Sri Lanka govt shrinks nature reserve for fish farm
ECONMYNEXT – The Sri Lankan government has decided to reduce the extent of a natural reserve in the island’s north-west to accommodate a fish farm, a spokesman said.
The borders of Vedithalathivu Natural Reserve, covering about 29,180 hectares and declared a nature reserve in March 2016, are to be changed, spokesman Minister of Land and Parliamentary Reforms Gayantha Karunathilaka said.
The reserve is located on part of the coast famed for bird life.
An ‘Aquaculture Industrial Estate’ planned to be set up in Manthai – West Divisional Secretariat Division in Mannar District, covering 1,491 hectares is in the Vedithalathivu reserve, making it difficult to implement the project, Karunathilaka told a news conference.
The fish farm is to be set up as part of efforts to raise fisheries products export income to US$1.3 billion by 2020.
The joint proposal to reduce the size of the nature reserve was made by the Sustainable Development and Wildlife Minister Gamini Jayawickrema Perera and Fisheries and Aquatic Resources Development Minister Mahinda Amaraweera.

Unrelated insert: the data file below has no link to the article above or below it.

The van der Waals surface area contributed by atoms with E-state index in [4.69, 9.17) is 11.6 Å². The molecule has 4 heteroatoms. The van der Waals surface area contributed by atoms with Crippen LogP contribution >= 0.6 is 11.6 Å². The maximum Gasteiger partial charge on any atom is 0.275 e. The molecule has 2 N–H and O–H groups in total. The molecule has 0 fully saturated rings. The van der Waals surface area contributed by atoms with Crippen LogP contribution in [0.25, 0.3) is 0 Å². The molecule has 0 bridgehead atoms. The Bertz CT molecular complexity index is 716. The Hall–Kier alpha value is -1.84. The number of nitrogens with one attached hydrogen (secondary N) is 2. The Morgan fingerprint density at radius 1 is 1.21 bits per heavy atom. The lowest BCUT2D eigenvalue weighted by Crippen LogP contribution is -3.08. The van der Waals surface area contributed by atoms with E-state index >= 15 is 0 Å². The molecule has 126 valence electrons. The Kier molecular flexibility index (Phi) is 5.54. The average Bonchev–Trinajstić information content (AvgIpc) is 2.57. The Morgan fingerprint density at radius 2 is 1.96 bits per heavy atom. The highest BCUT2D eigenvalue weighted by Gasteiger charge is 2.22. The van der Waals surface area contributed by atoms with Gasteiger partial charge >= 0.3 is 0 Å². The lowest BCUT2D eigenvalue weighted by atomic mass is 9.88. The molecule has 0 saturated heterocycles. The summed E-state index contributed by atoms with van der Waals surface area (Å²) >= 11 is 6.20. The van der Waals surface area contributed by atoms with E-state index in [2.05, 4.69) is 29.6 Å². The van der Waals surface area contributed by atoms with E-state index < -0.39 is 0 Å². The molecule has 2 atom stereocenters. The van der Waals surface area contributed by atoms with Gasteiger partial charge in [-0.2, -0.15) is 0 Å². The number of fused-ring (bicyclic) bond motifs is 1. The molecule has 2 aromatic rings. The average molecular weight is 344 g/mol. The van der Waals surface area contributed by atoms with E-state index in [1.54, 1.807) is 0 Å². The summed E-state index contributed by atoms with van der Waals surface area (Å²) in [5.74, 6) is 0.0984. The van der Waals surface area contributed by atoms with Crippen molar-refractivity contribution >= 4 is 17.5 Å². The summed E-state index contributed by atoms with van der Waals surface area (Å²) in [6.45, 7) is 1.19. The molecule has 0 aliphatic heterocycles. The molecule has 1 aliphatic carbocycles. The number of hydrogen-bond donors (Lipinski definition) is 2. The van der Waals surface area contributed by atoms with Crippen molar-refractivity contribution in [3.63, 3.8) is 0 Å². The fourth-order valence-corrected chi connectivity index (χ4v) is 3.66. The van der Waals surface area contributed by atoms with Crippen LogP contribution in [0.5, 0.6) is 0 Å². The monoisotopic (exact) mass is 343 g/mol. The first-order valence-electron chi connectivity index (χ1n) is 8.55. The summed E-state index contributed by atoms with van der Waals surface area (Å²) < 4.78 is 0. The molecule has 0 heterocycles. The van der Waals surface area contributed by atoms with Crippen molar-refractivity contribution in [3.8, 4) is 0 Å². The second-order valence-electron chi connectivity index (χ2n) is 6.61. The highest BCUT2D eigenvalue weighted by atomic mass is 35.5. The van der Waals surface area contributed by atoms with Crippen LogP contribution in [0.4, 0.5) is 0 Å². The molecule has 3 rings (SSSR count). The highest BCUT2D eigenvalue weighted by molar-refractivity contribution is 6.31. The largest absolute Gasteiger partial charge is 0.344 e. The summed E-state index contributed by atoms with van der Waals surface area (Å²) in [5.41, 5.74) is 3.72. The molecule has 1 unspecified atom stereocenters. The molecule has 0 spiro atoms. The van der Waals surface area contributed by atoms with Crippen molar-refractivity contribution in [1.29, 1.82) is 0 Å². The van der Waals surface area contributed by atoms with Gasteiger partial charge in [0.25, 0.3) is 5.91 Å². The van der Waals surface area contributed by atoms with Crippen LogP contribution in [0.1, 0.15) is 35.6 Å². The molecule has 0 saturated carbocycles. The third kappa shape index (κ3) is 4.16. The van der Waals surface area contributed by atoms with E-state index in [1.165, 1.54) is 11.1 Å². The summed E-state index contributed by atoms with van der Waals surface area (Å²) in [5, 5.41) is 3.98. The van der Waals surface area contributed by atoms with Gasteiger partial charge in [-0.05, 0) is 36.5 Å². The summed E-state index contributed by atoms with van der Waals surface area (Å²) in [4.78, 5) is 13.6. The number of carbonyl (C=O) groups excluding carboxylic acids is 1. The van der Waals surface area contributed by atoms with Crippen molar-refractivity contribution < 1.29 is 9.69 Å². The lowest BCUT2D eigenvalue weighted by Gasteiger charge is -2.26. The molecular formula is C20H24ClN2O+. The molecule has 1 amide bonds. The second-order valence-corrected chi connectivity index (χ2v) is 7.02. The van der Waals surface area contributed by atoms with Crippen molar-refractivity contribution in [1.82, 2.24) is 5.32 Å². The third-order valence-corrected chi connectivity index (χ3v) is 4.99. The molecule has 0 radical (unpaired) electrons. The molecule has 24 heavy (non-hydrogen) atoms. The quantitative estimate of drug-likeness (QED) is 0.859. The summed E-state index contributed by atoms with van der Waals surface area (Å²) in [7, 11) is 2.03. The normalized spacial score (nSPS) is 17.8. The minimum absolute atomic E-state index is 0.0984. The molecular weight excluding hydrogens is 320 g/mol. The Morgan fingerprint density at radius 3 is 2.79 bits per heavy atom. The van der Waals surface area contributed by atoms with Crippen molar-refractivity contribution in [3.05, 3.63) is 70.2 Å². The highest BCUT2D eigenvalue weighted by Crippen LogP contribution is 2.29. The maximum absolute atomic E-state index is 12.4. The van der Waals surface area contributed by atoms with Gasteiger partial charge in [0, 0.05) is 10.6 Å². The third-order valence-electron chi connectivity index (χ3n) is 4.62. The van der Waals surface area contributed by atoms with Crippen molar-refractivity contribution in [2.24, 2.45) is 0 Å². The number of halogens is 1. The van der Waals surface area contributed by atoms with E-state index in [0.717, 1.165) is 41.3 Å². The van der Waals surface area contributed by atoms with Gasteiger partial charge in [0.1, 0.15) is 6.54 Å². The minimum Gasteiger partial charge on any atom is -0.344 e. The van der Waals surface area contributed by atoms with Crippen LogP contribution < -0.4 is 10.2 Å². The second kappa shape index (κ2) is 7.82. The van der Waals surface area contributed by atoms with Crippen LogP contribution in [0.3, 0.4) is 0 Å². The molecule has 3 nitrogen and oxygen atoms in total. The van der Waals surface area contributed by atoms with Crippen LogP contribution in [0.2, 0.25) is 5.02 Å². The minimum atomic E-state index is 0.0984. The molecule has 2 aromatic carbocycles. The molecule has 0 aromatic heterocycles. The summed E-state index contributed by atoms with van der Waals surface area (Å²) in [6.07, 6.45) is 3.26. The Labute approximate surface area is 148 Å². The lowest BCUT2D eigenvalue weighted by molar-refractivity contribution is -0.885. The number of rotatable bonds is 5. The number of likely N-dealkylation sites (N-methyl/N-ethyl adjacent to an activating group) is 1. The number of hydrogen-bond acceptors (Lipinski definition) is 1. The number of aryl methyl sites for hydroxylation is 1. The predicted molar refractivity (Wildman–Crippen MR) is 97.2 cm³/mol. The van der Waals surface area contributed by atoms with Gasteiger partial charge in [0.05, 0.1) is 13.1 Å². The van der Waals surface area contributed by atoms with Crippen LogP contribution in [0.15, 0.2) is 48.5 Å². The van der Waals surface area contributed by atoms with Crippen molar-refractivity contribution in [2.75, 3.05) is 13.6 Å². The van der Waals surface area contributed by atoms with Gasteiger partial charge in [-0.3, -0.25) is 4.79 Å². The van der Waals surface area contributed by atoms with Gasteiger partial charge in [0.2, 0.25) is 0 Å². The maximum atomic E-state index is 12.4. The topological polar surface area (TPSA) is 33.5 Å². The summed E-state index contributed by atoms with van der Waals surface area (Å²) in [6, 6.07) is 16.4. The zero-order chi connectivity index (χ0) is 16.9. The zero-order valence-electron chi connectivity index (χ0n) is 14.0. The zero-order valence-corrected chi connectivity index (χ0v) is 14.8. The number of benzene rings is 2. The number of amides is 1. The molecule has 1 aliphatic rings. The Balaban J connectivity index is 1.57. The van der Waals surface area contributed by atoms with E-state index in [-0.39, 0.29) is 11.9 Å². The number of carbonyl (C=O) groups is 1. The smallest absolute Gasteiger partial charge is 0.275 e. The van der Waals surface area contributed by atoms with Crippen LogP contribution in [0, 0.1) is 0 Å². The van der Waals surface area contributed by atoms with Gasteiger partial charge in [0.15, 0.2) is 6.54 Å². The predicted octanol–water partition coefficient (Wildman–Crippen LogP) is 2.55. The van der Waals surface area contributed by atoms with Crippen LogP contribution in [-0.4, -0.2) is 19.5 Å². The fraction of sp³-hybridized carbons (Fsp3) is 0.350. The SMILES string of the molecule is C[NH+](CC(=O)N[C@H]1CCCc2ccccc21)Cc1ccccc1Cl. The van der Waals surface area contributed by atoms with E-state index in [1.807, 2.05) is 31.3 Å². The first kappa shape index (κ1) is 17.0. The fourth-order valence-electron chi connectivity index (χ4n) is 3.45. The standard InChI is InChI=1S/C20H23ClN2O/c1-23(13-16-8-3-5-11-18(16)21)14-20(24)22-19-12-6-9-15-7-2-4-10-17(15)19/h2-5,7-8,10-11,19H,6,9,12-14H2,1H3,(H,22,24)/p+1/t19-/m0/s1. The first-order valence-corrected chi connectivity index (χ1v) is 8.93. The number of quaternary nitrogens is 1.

The proposal to re-declare the borders of the reserve by removing the land identified for the fish farm project was approved by the Cabinet of Ministers this week.
According to the Department of Wildlife Conservation, the Vedithalathivu reserve is the largest of the island’s nature reserves under its ‘Protected Area’ system, followed by Triconamadu which covers 25,019 hectares. The Adam’s Peak Wilderness reserve covers 12,979 hectares.
The Department of Wildlife Conservation says public access to see wild life is not allowed in nature reserves although scientific studies are encouraged under the supervision of the department.
The main difference between nature reserves and protected areas and Strict Natural Reserves is that in Nature Reserves “traditional human activities” are allowed to continue, according to the department.
(COLOMBO, August 30, 2017)